--Rob McNurlin, who was raised in Eastern Kentucky, the hymns in church, the Johnny Cash Show on TV, a harmonica from his grandmother, his parents records and a guitar on his ninth Christmas set him on a very musical path. He began studying traditional music learning hundreds of folk, hillbilly-blues and Gospel tunes. Inspired by Cash, Dylan, Woody Guthrie and Hank Williams he started writing songs and mixing these originals with the traditional .Rob has released nine cds including "Cowboy Boot Heel", recorded at Johnny Cash's Cabin Studio, produced by his son John Carter Cash and a duet with guest Ramblin' Jack Elliott.

Proceeds for the show were donated to support Branches Domestic Violence Shelter and its crisis hotline.

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March 17, 2018, We Launch the Second Season!

Illnesses threatened to derail the start of the new season -- one of the planned featured acts had to cancel at the last minute because of the flu and resident storyteller Dave Peyton also was under the weather -- but with a little help from our friends, we bounced back for a great St. Patrick's Day show.

-- The Shadowshaker Band brought a great selection of original tunes to the night. The duo came together in December 2014 when Eve Marcum-Atkinson and Michael Lyzenga began getting together, intertwining their gravelly voices and cranking out a steady flow of original blues rock tunes. In their first year, the duo churned out 50 original songs thanks in part to the prolific mind of Lyzenga, who had just bounced back with vigor following a major surgery that took him off the scene for months. Their third CD, "Heart On the Line," features 13 new songs and comes on the heels of "U Don't Bother Me," an original album that the Huntington Blues Society sent to Memphis' International Blues Challenge for its original CD contest.

-- Rob McNurlin, who was one of the featured performers back in October, was in the audience and answered the call to be a surprise guest. He began studying traditional music learning hundreds of folk, hillbilly-blues and Gospel tunes. Inspired by Cash, Dylan, Woody Guthrie and Hank Williams he started writing songs and mixing these originals with the traditional .Rob has released nine cds including "Cowboy Boot Heel", recorded at Johnny Cash's Cabin Studio, produced by his son John Carter Cash and a duet with guest Ramblin' Jack Elliott.

-- Co-host Randy Yohe -- with his years of experience in the television news industry includes reporting, anchoring, editing, and producing compelling news stories -- stepped up to admirably fill Brother Dave's storytelling slot for the evening.

Proceeds for the show were donated to support CONTACT of Huntington Rape Crisis Center and its 24-hour hotlines (866-399-7273 / 304-399.1111). Admission will be a $5 donation. 

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Dec. 16, 2017, We Wrap Up the 2017 Season!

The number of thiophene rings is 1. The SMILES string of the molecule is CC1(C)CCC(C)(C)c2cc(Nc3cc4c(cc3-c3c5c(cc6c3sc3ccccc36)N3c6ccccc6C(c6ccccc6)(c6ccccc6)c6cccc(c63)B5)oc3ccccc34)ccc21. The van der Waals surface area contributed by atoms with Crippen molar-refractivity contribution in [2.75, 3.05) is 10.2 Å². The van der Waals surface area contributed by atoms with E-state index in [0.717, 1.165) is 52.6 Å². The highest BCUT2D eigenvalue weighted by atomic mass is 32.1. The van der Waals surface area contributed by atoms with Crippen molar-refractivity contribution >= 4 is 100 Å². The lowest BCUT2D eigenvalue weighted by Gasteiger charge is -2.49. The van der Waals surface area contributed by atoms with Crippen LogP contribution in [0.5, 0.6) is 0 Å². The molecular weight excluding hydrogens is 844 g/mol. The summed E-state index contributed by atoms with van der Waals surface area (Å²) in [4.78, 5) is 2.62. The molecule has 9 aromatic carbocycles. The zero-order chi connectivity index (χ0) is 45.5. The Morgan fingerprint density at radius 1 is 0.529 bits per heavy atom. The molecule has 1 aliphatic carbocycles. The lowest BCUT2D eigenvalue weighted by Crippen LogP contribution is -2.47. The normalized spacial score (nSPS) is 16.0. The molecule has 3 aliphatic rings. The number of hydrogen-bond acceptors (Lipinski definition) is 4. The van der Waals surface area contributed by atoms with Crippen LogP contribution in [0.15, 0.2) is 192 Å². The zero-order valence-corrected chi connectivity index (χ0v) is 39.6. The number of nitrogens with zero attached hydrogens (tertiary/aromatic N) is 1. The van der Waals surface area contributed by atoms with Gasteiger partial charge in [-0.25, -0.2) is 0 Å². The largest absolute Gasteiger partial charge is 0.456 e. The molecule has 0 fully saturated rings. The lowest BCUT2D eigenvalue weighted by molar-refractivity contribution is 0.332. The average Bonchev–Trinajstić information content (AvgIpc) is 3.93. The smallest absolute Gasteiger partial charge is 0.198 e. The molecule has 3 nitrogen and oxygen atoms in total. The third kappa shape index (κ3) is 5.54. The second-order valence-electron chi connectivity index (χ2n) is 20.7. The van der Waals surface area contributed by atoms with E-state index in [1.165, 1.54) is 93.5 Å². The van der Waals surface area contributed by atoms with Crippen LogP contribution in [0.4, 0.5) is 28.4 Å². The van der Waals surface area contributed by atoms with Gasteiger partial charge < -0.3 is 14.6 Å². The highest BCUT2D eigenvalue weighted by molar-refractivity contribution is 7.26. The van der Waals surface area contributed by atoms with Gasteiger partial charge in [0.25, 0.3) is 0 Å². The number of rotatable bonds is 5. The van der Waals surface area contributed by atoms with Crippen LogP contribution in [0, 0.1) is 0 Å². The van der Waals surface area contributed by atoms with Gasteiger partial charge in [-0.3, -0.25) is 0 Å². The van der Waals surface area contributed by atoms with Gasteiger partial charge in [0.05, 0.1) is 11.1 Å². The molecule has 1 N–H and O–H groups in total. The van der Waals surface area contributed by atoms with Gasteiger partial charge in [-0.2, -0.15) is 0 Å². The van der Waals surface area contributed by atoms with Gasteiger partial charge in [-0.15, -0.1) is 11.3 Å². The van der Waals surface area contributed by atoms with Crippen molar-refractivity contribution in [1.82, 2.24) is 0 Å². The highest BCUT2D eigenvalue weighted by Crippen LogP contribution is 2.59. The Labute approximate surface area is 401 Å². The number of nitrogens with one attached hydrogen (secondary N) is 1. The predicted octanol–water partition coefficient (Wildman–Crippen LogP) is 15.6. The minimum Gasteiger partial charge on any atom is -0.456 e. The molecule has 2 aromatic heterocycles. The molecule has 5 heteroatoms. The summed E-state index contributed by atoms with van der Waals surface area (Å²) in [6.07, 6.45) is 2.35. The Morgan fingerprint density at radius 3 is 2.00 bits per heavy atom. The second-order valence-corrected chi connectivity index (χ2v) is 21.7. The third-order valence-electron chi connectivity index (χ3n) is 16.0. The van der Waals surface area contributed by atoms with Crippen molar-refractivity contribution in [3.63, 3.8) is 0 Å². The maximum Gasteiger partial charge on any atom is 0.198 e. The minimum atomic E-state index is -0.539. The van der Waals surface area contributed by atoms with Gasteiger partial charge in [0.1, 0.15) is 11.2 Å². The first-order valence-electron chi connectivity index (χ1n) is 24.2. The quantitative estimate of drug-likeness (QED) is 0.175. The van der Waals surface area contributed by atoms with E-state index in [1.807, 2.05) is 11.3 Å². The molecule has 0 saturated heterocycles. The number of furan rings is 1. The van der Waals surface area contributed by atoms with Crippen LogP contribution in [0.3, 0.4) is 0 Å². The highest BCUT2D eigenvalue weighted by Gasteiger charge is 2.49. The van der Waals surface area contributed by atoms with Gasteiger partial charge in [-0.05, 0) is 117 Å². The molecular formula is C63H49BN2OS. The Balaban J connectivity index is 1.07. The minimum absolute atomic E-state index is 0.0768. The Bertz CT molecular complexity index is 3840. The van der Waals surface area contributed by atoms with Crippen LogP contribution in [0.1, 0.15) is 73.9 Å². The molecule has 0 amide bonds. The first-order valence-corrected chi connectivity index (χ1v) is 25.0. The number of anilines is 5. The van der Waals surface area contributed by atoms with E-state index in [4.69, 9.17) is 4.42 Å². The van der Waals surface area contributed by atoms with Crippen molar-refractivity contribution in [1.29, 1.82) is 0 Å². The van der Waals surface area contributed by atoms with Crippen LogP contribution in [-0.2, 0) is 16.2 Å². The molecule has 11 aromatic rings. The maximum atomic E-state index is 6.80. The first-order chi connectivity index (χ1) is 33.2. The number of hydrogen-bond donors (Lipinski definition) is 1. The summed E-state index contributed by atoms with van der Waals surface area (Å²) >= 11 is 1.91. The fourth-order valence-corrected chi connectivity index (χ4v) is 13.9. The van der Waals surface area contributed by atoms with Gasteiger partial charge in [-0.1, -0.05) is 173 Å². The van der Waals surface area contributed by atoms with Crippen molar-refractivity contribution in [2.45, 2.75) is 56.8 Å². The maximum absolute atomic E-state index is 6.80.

To help us wrap the first season of the Route 60 Saturday Night! show, we invited two beloved performers:

-- Ritch Collins, whose songs are rich in vivid images of friendly characters and family memories often going back into his own Appalachian mountain roots. He is a third-generation road musician with a long family history of music that has been the starting ground for a career in the entertainment industry as a musician, composer, arranger, engineer, and producer. Ritch has a wide and diverse background of styles and influences ranging from country, to classical, to rock n’roll, and big band/jazz. Combine that with an overwhelming desire to present professional entertainment and he says it's been key to being able to walk the fine line between artist/ engineer/ producer. After decades in the music business, Ritch says, “It's still really all about the music.”

-- Ron Sowell grew up on the high desert plains of Roswell, New Mexico, learned to sing by mimicking his dad's high tenor in church. At age 13, his life was altered forever when his mother bought him a guitar and lessons. The realization that "girls dig it," made Ron practice till his fingers hurt and he began playing in a series of rock bands and folk groups. Moving on to Eastern New Mexico University with a scholarship to sing in the choir, Ron dove headlong into developing his guitar, song writing and singing skills. After graduation he hit the road playing clubs and coffee houses til four years later, on a brief visit to the beautiful hills of West Virginia, he felt "so right" that he unloaded his car and put down roots. In WV he formed two eclectic and critically acclaimed bands, "The Putnam County Pickers" and "Stark Raven." performing across the United States, as well as touring Greenland, Iceland, Germany, Greece, Turkey, Crete and Ethiopia. Ron joined a fledgling local radio show called Mountain Stage as the resident guitar and harmonica player, eventually becoming the music director. Still thriving, Mountain Stage is a staple of NPR programming.

Click the "Play" button in the box above to seeing the entire 90-plus-minute show!

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Proceeds for the show were donated to support Lily's Place, the Huntington center (1320 7th Avenue) that provides medical care to infants suffering from Neonatal Abstinence Syndrome (NAS) and offers non-judgmental support, education and counseling services to families and caregivers.

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111817Nov. 18, 2017,
The Beat Goes On!